Number of diabetic people in Chandigarh likely to double in 5 years: Study
The study says with 13.6% of its population suffering from the disease, the city, in percentage terms, has the highest incidence of diabetes among India’s 15 states.health Updated: Jun 18, 2017 13:56 IST
The number of diabetic people in Chandigarh will double in the next five years if no preventive measures are taken, an ongoing study has found.
Setting alarm bells ringing in the UT health department, the study says with 13.6% of its population suffering from the disease, the city, in percentage terms, has the highest incidence of diabetes among India’s 15 states. It also says 14.6% of the city’s people have been diagnosed as pre-diabetic and they carry the risk of becoming diabetics in near future.
The study, being conducted by the Indian Council of Medical Research and INdia DIABetes, was published recently in the peer-reviewed international journal, The Lancet Diabetes & Endocrinology.
Increase over the years
The number of diabetics and pre-diabetics is more than what a study published in 2010 had found. At that time, the city’s diabetic incidence was 11.1% while the pre-diabetes figure was 13.2%.
One of the authors of the study, Dr Anil Bhansali, head, endocrinology department, PGIMER, said, “Pre-diabetes means that you have a higher-than-normal blood sugar level and that is not high enough to be diagnosed with diabetes. It is reversible but if you do not take preventive measures, the pre-diabetes can become diabetes within 5-7 years,”
More participants in the study from the city were youngsters. “In Chandigarh, a large number of youths are affected by diabetes because they are not very active, physically speaking. We had conducted a study in 2010, which showed that two/third of youth were physically inactive,” he said.
Complications associated with disease
More worrisome part of diabetes is the complications associated with it, Dr Bhansali said. “Because now diabetic people are living longer, they have chances of developing complications.These days, the most common cause of renal transplant is diabetes.”
And this translates into more financial burden on the patient’s family, he said.
Experts believe that it is high time when the UT health department should start working on preventing measures.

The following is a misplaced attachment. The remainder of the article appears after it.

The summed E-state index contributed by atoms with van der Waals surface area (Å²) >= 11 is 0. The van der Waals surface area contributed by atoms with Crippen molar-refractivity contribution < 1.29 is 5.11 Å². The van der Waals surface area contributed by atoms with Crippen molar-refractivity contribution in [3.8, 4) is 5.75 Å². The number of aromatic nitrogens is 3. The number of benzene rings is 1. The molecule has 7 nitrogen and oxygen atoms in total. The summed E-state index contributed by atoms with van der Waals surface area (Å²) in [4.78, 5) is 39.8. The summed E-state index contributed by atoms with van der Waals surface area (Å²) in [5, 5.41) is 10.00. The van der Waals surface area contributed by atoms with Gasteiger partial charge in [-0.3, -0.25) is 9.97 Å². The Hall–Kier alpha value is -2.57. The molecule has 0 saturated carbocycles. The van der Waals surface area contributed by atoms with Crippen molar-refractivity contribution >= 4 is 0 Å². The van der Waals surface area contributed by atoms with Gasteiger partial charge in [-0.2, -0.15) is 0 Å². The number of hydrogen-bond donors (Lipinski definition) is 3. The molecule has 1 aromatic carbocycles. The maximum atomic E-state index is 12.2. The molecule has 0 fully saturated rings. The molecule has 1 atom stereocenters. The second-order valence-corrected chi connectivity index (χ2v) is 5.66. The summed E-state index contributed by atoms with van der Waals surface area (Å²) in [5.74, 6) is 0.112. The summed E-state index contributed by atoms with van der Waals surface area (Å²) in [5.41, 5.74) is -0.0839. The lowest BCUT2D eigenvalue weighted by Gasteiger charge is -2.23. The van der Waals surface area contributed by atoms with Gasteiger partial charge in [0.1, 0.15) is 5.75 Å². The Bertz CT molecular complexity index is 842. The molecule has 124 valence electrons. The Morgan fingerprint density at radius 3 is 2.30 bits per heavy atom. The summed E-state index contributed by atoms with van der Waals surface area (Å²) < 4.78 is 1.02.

“Everyone is sleeping. They should organise frequent screening camps, make people aware about good dietary habits and promote exercise and physical activity,” he said.
HT spoke to Dr Anil Bhansali, head of PGI’s endocrinology department and one of the authors of the study. Here are the excerpts:
Q: 27% of the city’s poor people are diabetic. Why it is so?
A: The urban poor are struggling to make their ends meet. The cost of living is higher and to compensate that they eat cheap food which is rich in carbohydrate and low in proteins and fats. Then they have very erratic lifestyle as they are struggling to live in the city. Therefore they are more prone to diabetes.
Now, if you eat more chapattis and sugar, you are more likely to suffer from diabetes. So, the urban poor must be targeted and given dietary advice and encouraged to do more physical activity.
Q: Why Chandigarh has the highest incidence of diabetes?
A: The city has the highest per capita income in India, which means people are more prone to luxury lifestyle and less physical activity. A data of 2010 showed that 66% of its population in the age group of 20 to 40 did no physical activity. It is also possible that people are not really aware.
Q: Shouldn’t the health department should become more proactive?
A: Everyone is sleeping. They only wake up on June 21 (Yoga Day) and then forget. The department has a very short time and it should take urgent preventive measures and check the increase in the number of diabetics. They should organise more screening programmes, particularly targeting the young population. Then they should educate people about good dietary habits and promote physical activities like brisk walking, cycling or other exercises.
Q: What should people do to keep diabetes at bay?
A: They should have a balanced food, which should have 50% carbohydrates, 20% proteins and 30% fat. In India, diabetes starts taking off at the age of 35, so people should go for regular screening.
Q: Are you planning more studies?
A: We will call over 2,000 urban patients enrolled for the study and will check their status as how many are alive and how many have developed complications.
Q: Why a shift from rich urban people to the rich in rural belts?
Whenever there is an economic advancement, there is epideomological transmission. The purchasing power of people increases. They have more access to food and adopt sedentary lifestyle and become more diabetic.
So the first sufferers of economic progression were urban rich people. But with time and awareness, the prevalence of diabetes decreases. This is called as epidemiological transition.
Now rich rural are more diabetic, because economic advancements reached rural population later. So, they are showing high prevalence of disease now.